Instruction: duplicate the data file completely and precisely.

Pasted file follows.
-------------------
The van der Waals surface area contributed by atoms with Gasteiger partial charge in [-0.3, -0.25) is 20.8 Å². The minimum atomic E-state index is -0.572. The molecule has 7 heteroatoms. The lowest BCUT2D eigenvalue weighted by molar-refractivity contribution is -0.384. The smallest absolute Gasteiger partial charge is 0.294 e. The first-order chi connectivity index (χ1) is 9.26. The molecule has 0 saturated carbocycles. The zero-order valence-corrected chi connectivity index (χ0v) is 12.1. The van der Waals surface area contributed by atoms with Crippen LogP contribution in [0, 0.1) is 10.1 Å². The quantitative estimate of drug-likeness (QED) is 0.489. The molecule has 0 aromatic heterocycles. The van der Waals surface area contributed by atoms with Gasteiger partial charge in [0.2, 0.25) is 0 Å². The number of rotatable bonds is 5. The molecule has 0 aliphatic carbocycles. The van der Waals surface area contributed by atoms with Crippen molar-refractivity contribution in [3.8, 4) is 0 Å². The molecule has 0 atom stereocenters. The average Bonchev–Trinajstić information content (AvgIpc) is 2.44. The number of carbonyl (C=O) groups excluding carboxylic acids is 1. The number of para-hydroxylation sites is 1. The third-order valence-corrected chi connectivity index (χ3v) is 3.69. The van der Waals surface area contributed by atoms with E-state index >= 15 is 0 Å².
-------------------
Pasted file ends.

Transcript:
The van der Waals surface area contributed by atoms with Gasteiger partial charge in [-0.3, -0.25) is 20.8 Å². The minimum atomic E-state index is -0.572. The molecule has 7 heteroatoms. The lowest BCUT2D eigenvalue weighted by molar-refractivity contribution is -0.384. The smallest absolute Gasteiger partial charge is 0.294 e. The first-order chi connectivity index (χ1) is 9.26. The molecule has 0 saturated carbocycles. The zero-order valence-corrected chi connectivity index (χ0v) is 12.1. The van der Waals surface area contributed by atoms with Crippen LogP contribution in [0, 0.1) is 10.1 Å². The quantitative estimate of drug-likeness (QED) is 0.489. The molecule has 0 aromatic heterocycles. The van der Waals surface area contributed by atoms with Gasteiger partial charge in [0.2, 0.25) is 0 Å². The number of rotatable bonds is 5. The molecule has 0 aliphatic carbocycles. The van der Waals surface area contributed by atoms with Crippen molar-refractivity contribution in [3.8, 4) is 0 Å². The molecule has 0 atom stereocenters. The average Bonchev–Trinajstić information content (AvgIpc) is 2.44. The number of carbonyl (C=O) groups excluding carboxylic acids is 1. The number of para-hydroxylation sites is 1. The third-order valence-corrected chi connectivity index (χ3v) is 3.69. The van der Waals surface area contributed by atoms with E-state index >= 15 is 0 Å².